Newzoo’s latest prediction pushes eSports revenue to $493 million

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Over the past year we’ve looked to Newzoo for any relevant information in regards the wealth of data available in eSports. From audience numbers, to organizations, and more importantly the revenue growth of eSports. Their initial projections for 2016 looked great with eSports sitting at a pretty $463 million revenue prediction. Yesterday, Newzoo released new data upping that to $493 million, a 7% increase in revenue.

This week, Newzoo Esports released the latest quarterly update of its Global Esports Market Report to its subscribers. The report shows that esports revenues for 2016 will grow toward $493 million in 2016, up 7% from the $463 million projected at the start of the year. This puts the year-on-year growth at +51.7%.

The most interesting revelation from the report talks about why eSports has grown by this much in just under a year. If we take a look back on 2016 this far, we’d see a major investment coming from not only developers alone, but many outside influences such as big brands and even sporting stars. There was also the massive investment from media companies such as Turner with the introduction of the ELEAGUE, as well as other major media companies such as ESPN and Yahoo. What this does not account for is the gambling on eSports, which did take a major hit with the pending lawsuits and a total shut down of the cosmetic gambling industry.

Newzoo_Esports_Revenues_Growth_Q3_2016_v2

Publisher investment

Major publishers such as Valve, Riot, Blizzard, etc. pour millions of dollars into their respective eSports each year. In 2016 this investment from publishers sky rocketed with growing interest from wider demographics. With the involvement of the media, these grew between the May report, and now.

More and more publishers are embracing esports strategically as a way to increase the longevity of their games through increased player engagement, and to boost franchise awareness among a broad audience through live competitions and tournaments. For the latter reason, many publishers have looked to third-party (or white-label) organizers to help them set up tournaments around their new franchises.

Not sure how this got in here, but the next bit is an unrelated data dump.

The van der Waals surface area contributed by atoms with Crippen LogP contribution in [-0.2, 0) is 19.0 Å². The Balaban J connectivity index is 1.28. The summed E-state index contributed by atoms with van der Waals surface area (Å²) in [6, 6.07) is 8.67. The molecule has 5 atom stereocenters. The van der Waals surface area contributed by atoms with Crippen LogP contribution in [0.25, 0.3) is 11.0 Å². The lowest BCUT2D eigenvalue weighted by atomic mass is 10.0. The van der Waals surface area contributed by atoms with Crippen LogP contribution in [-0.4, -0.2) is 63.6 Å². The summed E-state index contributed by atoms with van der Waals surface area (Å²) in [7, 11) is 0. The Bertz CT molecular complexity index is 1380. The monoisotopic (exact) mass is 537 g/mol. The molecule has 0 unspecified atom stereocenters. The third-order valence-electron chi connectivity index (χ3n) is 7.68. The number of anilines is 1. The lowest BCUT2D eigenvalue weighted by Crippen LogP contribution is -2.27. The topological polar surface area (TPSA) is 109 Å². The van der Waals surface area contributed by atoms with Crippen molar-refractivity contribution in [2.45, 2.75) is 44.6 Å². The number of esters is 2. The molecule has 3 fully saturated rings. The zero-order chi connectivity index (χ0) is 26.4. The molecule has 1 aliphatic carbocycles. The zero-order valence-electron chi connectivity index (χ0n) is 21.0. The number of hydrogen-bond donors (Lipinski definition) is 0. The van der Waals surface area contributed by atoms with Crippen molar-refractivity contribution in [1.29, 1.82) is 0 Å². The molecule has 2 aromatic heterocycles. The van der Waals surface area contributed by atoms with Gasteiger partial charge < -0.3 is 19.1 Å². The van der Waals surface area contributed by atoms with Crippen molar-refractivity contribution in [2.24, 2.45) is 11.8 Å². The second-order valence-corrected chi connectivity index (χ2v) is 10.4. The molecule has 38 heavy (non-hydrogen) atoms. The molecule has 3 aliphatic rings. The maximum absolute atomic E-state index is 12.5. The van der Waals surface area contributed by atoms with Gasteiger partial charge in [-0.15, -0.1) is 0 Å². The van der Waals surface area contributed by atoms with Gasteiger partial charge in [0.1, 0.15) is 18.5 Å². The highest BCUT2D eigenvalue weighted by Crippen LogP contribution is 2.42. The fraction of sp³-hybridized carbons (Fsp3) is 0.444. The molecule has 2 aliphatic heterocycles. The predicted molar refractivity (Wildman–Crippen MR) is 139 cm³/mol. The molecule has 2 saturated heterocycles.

Publisher investment isn’t a key factor in the latest report, but their growing influence and strategies do aid the third party investments.

The Real Growth

Since publisher investment is not a key factor in the latest Newzoo report, where did the 7% jump come from? The answer is sponsorship, media, and advertising. Media rights were given to a number of major companies in 2016, with the largest being the Turner company. The same applies to the involvement of major sponsorships from brands not usually involved in eSports which opened up a whole new audience. Companies such as Pepsi Co. and Coca-Cola have had a major influence on eSports over the past year, and outside involvement is always great for investment opportunities.

Revenues from brands are the key component of the esports economy and will define the pace of growth going forward. The revenues generated by brands this year, consisting of advertising, sponsorship, and media rights, is expected to total $350 million. This represents 71% of the esports economy, with the other 29% generated by consumers through merchandise and ticket sales, as well as publisher fees spent on organizers and other service providers.

The prediction for 2019 still remains at $1.1 billion, but as we approach with the annual year-on-year growth at +51.7%, it’s safe to assume that this number will be upped as well.

Last Updated: September 1, 2016

Kyle Wolmarans

Critical Hit's esports guy. I talk about esports and drink whiskey. I also write and cast for elsewhere - but my work here is independent of that.

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